The Czech government has recently announced that the state will provide more money for Czech research, which is also done at universities. You talked about a rising tension between research and teaching at universities. Could you say more about it?
Also in the UK, the strategy is to spend more and more of your money on your research. Your performance as a university in the world rankings is all about your research. Your brand is established on your research output. Academics prefer doing research to teaching. They get career progression from research. They are rarely promoted because they are dedicated teachers. Universities get money for research from various sources, but none of them are willing to pay the FEC. In the UK it is subsidised from the profit of international student fees. Everything points towards a pressure on research, and it means you probably steal resources from undergraduate teaching. The business model of universities looks like that. Thus, we pretend that all universities are research and teaching and all academics are researchers and teachers. But the reality is, most universities are not research focused and most academics are not research active. In the UK, half of the research money goes to 12 universities, such as Oxford, Cambridge, University College London, and half a percent, really only a half a percent, goes to the bottom 12 universities, which are teaching-only universities.
So do you think there should be greater focus on teaching and more money for teaching than for research?
Yes, and more pedagogy understanding how young people learn, more effort put into teaching efficiently and looking for productivity gains in teaching. And a pride in good teaching and career progression for good teaching. It tends to be swamped by our doubling numbers on research. Which is fine for about fifty to a hundred institutions in the world which are serious big, global, competitive, research-focused universities.
So there is no shame in being a teaching-only university?
No, nor to being promoted for being a good and committed teacher. Nor in heads of department being interested in making sure that teaching is good. Seminars are lively, interesting and entertaining and the seminar leader hasn’t gone to asleep for always delivering the same boring old stuff they have been doing for the last twenty years.
So what should universities focus on? The student as consumer?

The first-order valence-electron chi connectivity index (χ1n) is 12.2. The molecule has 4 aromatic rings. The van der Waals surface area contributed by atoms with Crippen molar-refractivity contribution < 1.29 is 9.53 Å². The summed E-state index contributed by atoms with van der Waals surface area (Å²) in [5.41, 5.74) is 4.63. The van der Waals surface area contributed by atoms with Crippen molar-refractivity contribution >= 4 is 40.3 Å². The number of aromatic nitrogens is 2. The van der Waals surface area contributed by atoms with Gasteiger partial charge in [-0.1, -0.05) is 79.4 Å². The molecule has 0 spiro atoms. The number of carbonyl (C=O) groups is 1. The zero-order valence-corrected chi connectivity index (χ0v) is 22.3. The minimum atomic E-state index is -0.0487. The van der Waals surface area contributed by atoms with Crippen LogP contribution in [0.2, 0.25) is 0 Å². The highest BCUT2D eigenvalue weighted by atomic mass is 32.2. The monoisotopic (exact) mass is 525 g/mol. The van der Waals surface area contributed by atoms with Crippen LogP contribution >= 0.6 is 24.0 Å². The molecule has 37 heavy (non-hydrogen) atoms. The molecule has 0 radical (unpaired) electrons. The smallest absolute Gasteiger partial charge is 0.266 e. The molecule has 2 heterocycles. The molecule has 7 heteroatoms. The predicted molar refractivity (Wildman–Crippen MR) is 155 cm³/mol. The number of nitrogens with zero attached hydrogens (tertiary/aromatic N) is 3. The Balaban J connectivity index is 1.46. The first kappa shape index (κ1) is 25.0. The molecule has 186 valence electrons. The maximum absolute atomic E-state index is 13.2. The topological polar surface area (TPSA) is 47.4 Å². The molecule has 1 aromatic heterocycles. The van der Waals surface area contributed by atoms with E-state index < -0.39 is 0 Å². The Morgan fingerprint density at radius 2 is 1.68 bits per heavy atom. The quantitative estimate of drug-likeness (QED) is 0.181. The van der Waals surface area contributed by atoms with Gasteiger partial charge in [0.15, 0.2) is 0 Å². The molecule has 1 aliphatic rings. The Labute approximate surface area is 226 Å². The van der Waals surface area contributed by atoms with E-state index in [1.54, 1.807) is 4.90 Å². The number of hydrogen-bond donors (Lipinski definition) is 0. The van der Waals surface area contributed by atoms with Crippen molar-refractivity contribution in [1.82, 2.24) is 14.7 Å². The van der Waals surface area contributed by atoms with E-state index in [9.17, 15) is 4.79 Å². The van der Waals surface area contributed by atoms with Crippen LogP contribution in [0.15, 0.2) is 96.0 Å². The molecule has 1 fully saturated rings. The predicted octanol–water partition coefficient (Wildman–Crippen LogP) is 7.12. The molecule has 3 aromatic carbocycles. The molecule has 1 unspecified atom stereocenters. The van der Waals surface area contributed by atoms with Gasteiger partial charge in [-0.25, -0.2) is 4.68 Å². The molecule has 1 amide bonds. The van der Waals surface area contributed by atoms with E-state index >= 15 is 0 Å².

If the Czech government over-stresses research so that universities neglect teaching, as we in England have done with the RAE/REF since 1987 – then as now we are trying to do it via the Office for Students with the TEF – there will eventually be a need to get universities to refocus on teaching, especially if tuition fees are introduced and the Czech student becomes consumerist.
Do you believe there is still a future for ‘real’ universities? With old campuses and ‘real’ teachers? Or should they be replaced by the Google university without a brick campus and personal contact with a teacher you talked about in your lecture? You are speaking on the phone from your office in Oxford, which was built in the 14th century and is still there.
For many campuses of second- and third-rate universities, a Google university, or Amazon or EasyUni, would be a real challenge. I would rather have a degree in marketing from Amazon than a degree in marketing from an unknown university in an unknown country, it is more portable. As to elite universities like this one, as I said in the lecture, we will still be here in our bubble in 2050, and we will still be as smug as we are now, and we will still have students coming. Whether what Clayton Christensen calls disruptive innovation will apply in higher education in the way applied in the media industry or in the car industry to some extent, remains to be seen. It maybe also remains for universities to just embrace the change to our advantage and they will remain in control and escape change by making sure they can hang on to credentialisation. And in the end Amazon, Google or whoever will not want to enter this strange industry and we maybe renew the challenges most industries encounter. Honestly, I don’t know – we were not able to give an answer in the last chapter of our little book (Universities and Colleges: A Very Short Introduction – Ed.). We just raised the questions and flagged the possibilities.
David Palfreyman gave a lecture at a conference on quality in higher education. The conference was held at Masaryk University, Czech Republic on 16 and 17 May 2019.